Wednesday, May 11, 2011
How To Poison Banking For Good
For what it's worth, these small banks were the only chance we had of pulling out, but I think the causists in this administration, as with Boeing, will destroy our chances.
Oh, and in case you were wondering....
The number of full-time jobs declined by 49,100 in April, and part-time employment rose by 26,900, today’s report showed. Australia’s participation rate, which measures the labor force as a percentage of the population over 15 years old, fell to 65.6 percent in April from 65.8 percent a month earlier, it showed.Everything's unexpected, these days.
Australian retail sales unexpectedly fell in March for the first time in five months, a report showed last week.
spring is in the air
the air within a bubble
balloon pieces fall
"LOL! Looks a lot like COMEX raising silver margin requirements."
Hahaha! There is much to be gleaned from the balloon party video.
u-boats of the war
german shephards hunt their prey
greece! torpedo... los!
Nice. Back at you!
cold dark emptiness
in deflationary space
no one hears you scream
Quell the Winter Queen's spell
We need a Volcker,
But we have a Bernank,
And that's no lion.
He has been running comments from his subscribers describing their travails in trying to obtain mortgages. The Catch-22 seems to be that, unless you have perfect credit and enough liquid assets that you really don't need the loan, the loan will not be approved. Most forms of employment in the private sector are now considered to be too risky and "temporary." Retirees pensions are not considered to be stable or without risk. Long story made short, unless you have a solid government job with little chance of furlough, you are a bad credit risk. Thus, you see 30 year loans for 4.25% and 15 year loans for 3.75% but few can actually qualify for those rates or any loan. The banks find it easier to satisfy the examiners by doing short term, collateralized loans or just buy treasuries and live off the spread.
Not going to increase the velocity of money that way. Nor is the housing market likely to be resuscitated.
Of course the Feds are pushing for more loans to sub prime borrowers called for by the CRA. That should work out well.
I didn't think so. This is just the motivating idea behind the CRA, carried to it's logical conclusion. Who, really, can say they are surprised?
But I wrote last year, I think, about why mortgage rates were too low. No one is going to take on 30 years of debt at 3.75% unless you can sell it off. You are virtually assured to take a loss in the future, even if it is just from rate movements.
Look, 30 year treasuries with no risk are currently returning 4.32. And you don't have to qualify, report, service, etc. If you write a 30 year for 3.75%, you can't expect it to age in the same way that mortgages have historically done. You're in it for way more than 7 or 10 years, on average.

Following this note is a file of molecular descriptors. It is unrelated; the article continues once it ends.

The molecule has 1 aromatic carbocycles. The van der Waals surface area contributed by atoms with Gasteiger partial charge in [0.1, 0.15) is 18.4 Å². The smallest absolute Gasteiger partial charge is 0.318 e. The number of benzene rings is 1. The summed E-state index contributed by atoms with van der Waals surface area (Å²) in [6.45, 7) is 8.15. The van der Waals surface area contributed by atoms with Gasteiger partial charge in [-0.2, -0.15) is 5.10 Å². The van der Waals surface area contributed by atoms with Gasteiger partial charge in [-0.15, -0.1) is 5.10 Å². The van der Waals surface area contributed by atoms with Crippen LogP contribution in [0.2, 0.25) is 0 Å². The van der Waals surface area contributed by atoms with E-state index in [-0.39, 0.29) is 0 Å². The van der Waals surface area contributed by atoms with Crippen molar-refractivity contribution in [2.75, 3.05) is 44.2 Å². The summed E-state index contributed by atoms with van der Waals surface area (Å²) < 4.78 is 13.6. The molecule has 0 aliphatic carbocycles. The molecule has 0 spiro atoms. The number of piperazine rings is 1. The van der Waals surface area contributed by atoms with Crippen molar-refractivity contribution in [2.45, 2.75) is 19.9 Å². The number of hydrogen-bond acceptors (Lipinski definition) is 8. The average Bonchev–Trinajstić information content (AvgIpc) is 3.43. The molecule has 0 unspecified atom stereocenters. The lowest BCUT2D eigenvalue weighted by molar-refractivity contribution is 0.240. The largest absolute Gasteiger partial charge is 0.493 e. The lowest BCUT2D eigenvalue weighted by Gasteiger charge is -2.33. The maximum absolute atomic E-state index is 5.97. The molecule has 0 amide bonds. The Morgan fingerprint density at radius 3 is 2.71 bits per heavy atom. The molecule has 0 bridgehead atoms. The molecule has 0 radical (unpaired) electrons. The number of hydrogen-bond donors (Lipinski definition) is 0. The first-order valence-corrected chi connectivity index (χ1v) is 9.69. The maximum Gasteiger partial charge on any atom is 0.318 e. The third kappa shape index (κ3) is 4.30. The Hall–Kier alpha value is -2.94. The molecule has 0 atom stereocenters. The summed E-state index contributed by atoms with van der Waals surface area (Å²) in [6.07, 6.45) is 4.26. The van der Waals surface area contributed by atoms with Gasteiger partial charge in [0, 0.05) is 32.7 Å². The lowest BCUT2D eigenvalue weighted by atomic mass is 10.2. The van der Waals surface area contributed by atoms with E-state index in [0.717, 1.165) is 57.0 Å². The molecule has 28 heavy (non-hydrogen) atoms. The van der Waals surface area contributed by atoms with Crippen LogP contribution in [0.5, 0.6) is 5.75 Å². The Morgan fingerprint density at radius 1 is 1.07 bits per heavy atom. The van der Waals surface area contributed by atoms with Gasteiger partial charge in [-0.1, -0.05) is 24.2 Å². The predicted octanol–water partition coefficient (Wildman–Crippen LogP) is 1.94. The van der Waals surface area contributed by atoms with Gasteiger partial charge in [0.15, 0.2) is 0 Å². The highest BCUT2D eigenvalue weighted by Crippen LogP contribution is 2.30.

5.5%? Maybe. But I need a downpayment large enough to cover anticipated losses and cost of resale if I have to foreclose.
The purpose of lending money is to make money; it appears that a lot of people have forgotten that.
I was driving around in the NE and heard a home equity line advertised at 2.75% recently. I forget the name of the bank.
When you drop interest rates this low, you are forcing risk to assume a massive role. That's mathematics.
This article describes a very different tactic - forcing banks to open branches in areas in which they would not normally choose to do so as a price of opening branches where they want to.
It's the Boeing thing all over again. It's one thing to prevent a company from firing workers because they engage in union activity. It's quite another thing to prevent a company from opening a new factory in a right-to-work state.
All of life is checks and balances. What you are seeing here are government causists that don't like the results of the rules that they have set up, and are seeking to force the behavior that they want by use of raw power.
My point is that once you allow the government the authority granted in CRA, not even the sky is the limit. It is naive to think that politicians would never wield the power given them by the CRA to club private banks into submission.
All US government is based on precedent, and this is simply a logical extension of CRA.
The philosophy you express -" The original focus of CRA was to prevent banks from opening branches, taking deposits, and moving the money outside the area to where it could be lent for higher returns." - supports the present mugging of the banks.
You clearly believe that the fixers and rentiers of the ruling class are an absolute necessity; and in fact you're view of economic behavior expresses disbelief in profit motives, incentives, and rational self-maximizing behavior as the drivers that create rising living standards for all citizens.
That sort of thinking has been dominant at the Federal level for 20 years, and has allowed unscrupulous people the political leeway they need to implement political muggings like the present CRA one without opposition.
Maybe it's time for second ( first ? ) thoughts?
In other words, regulation will inevitably become destructive if it does not allow the option of non-participation.
It should be obvious from the above statement that I have a deep philosophical disagreement with mandating individual insurance participation; it appears obvious that such a solution will in the end be destructive to individual.
But so will mandating that small banks open branches in areas in which they cannot really lend.
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